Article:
I’m an old-timer here in Korea and I’ve learned that a healthy amount of insouciance while navigating the mean streets of Seoul works wonders in keeping the stress level down. People will bump into you, people will spit, people will stop and talk in the most inconvenient places; what can you do? You can let it tear you up until you are a card-carrying member of the Dave’s ESL Cafe I Hate Korea club, or you can learn to let all the hassles of the day just slide right by you so you can arrive home with a smile on your face.

I just want to holler at these people to get some perspective. In the grand sceme of things, the problems foreigners face in Korea are pretty trivial.

Posted in Korean Issues | 6 Comments »

On Lee Hyo-ri’s Fame

Posted by Brian on January 28, 2006

From the Korea Herald the other day, on Lee Hyo-ri:

Despite some negative comments from music critics, her brand value as a star seems to skyrocket as she continues to appear in the commercials of Samsung mobile phone brand “Anycall.”

This struck me as an incredible misuse of the word “despite.” Any cursory look at celebrity culture and the use of celebrities in advertising will show that what the critics say about pop culture products has very little bearing on who does and does not become popular among the pop-culture consuming masses. At the rate we’re going (Paris Hilton, Jessica Simpson, etc.) I foresee a time when that “despite” will change to “because of.”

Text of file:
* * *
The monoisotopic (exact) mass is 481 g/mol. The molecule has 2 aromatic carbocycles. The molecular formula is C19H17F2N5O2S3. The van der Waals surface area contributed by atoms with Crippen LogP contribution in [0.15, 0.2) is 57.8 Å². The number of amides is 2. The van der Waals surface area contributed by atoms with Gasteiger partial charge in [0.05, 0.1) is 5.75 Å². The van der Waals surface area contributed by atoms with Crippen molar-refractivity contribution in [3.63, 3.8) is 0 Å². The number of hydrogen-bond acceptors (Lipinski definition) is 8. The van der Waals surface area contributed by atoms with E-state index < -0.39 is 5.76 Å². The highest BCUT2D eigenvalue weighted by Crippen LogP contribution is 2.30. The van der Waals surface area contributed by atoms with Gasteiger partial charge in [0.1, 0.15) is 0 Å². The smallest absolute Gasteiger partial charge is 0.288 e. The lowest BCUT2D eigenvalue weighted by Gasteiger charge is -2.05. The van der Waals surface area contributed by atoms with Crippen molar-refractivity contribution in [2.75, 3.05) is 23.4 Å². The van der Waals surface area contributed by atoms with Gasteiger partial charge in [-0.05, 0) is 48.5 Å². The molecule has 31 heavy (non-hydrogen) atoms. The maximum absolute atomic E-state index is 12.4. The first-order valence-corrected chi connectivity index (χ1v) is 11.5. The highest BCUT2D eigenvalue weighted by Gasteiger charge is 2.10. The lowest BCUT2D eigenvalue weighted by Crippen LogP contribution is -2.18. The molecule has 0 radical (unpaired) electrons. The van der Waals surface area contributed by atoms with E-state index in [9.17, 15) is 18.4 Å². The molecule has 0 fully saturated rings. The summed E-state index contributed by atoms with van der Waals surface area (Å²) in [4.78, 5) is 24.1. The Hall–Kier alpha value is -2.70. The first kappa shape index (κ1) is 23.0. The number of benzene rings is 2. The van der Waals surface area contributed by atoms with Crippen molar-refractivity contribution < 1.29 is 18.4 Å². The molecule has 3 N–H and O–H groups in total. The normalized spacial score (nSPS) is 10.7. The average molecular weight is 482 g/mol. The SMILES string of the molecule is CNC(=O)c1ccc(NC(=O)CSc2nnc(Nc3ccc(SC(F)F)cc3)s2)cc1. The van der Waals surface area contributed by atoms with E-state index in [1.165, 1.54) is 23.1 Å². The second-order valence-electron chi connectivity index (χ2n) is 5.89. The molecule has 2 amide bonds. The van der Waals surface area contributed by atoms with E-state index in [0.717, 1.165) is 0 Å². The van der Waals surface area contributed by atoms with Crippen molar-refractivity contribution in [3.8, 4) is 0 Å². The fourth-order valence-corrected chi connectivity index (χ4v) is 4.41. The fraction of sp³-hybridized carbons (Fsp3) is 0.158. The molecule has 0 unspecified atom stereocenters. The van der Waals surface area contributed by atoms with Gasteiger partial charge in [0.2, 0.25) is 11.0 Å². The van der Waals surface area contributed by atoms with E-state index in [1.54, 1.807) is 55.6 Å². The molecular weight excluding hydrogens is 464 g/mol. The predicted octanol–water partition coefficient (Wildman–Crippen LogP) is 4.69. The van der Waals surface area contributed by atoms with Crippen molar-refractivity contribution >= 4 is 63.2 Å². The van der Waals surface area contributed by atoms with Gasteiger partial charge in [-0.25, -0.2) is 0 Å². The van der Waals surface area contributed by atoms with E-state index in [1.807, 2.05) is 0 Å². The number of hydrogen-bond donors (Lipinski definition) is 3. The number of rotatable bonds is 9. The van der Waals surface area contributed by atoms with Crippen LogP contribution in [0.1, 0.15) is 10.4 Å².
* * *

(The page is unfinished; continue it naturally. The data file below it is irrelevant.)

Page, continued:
Posted in Korean Issues | Leave a Comment »

So, why the change?

Posted by Brian on January 28, 2006

Back in November, I took a hiatus from blogging for about a month and a half. I know I don’t get a lot of traffic so I doubt it registered with a lot of people, but I did want to take the time to explain what triggered my self-imposed blog-exile and my move to WordPress.

Part of it was the standard blog burn-out that I’m sure most bloggers deal with from time to time. But there was more to it than that, and I want to share this reason with the people who care enough about me to read the blog (as for the people who read my blog just to badmouth me, well…).

There was a point late last year when, after much reflection on my blogging until that point (I began blogging in the summer of 2003), I came to regret a lot of what I had written. I’m talking about politics mostly, but some of the Korea-bashing went a bit too far as well. I realized that my blog didn’t represent the real me, as I’m sure most of my friends will confirm (at least I like to think they will).